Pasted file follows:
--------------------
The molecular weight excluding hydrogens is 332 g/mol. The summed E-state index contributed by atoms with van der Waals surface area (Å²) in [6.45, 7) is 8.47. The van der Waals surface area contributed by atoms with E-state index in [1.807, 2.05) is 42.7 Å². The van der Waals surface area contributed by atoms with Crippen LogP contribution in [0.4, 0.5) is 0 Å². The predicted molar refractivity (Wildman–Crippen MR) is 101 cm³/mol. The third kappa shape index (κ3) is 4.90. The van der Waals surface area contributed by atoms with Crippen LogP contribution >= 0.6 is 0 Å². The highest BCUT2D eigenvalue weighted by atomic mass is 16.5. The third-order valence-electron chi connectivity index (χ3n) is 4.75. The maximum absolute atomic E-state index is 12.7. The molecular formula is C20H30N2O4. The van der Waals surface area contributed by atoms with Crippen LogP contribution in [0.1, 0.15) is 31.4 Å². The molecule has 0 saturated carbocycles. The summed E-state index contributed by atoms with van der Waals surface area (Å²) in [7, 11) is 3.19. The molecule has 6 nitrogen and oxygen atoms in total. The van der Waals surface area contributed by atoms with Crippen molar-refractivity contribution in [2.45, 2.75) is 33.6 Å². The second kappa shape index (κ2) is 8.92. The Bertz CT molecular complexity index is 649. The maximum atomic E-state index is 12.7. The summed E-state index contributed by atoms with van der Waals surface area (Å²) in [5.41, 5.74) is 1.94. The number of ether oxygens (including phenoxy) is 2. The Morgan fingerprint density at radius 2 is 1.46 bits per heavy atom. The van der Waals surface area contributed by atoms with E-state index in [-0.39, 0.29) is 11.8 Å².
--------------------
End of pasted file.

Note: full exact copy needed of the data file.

The molecular weight excluding hydrogens is 332 g/mol. The summed E-state index contributed by atoms with van der Waals surface area (Å²) in [6.45, 7) is 8.47. The van der Waals surface area contributed by atoms with E-state index in [1.807, 2.05) is 42.7 Å². The van der Waals surface area contributed by atoms with Crippen LogP contribution in [0.4, 0.5) is 0 Å². The predicted molar refractivity (Wildman–Crippen MR) is 101 cm³/mol. The third kappa shape index (κ3) is 4.90. The van der Waals surface area contributed by atoms with Crippen LogP contribution >= 0.6 is 0 Å². The highest BCUT2D eigenvalue weighted by atomic mass is 16.5. The third-order valence-electron chi connectivity index (χ3n) is 4.75. The maximum absolute atomic E-state index is 12.7. The molecular formula is C20H30N2O4. The van der Waals surface area contributed by atoms with Crippen LogP contribution in [0.1, 0.15) is 31.4 Å². The molecule has 0 saturated carbocycles. The summed E-state index contributed by atoms with van der Waals surface area (Å²) in [7, 11) is 3.19. The molecule has 6 nitrogen and oxygen atoms in total. The van der Waals surface area contributed by atoms with Crippen molar-refractivity contribution in [2.45, 2.75) is 33.6 Å². The second kappa shape index (κ2) is 8.92. The Bertz CT molecular complexity index is 649. The maximum atomic E-state index is 12.7. The summed E-state index contributed by atoms with van der Waals surface area (Å²) in [5.41, 5.74) is 1.94. The number of ether oxygens (including phenoxy) is 2. The Morgan fingerprint density at radius 2 is 1.46 bits per heavy atom. The van der Waals surface area contributed by atoms with E-state index in [-0.39, 0.29) is 11.8 Å².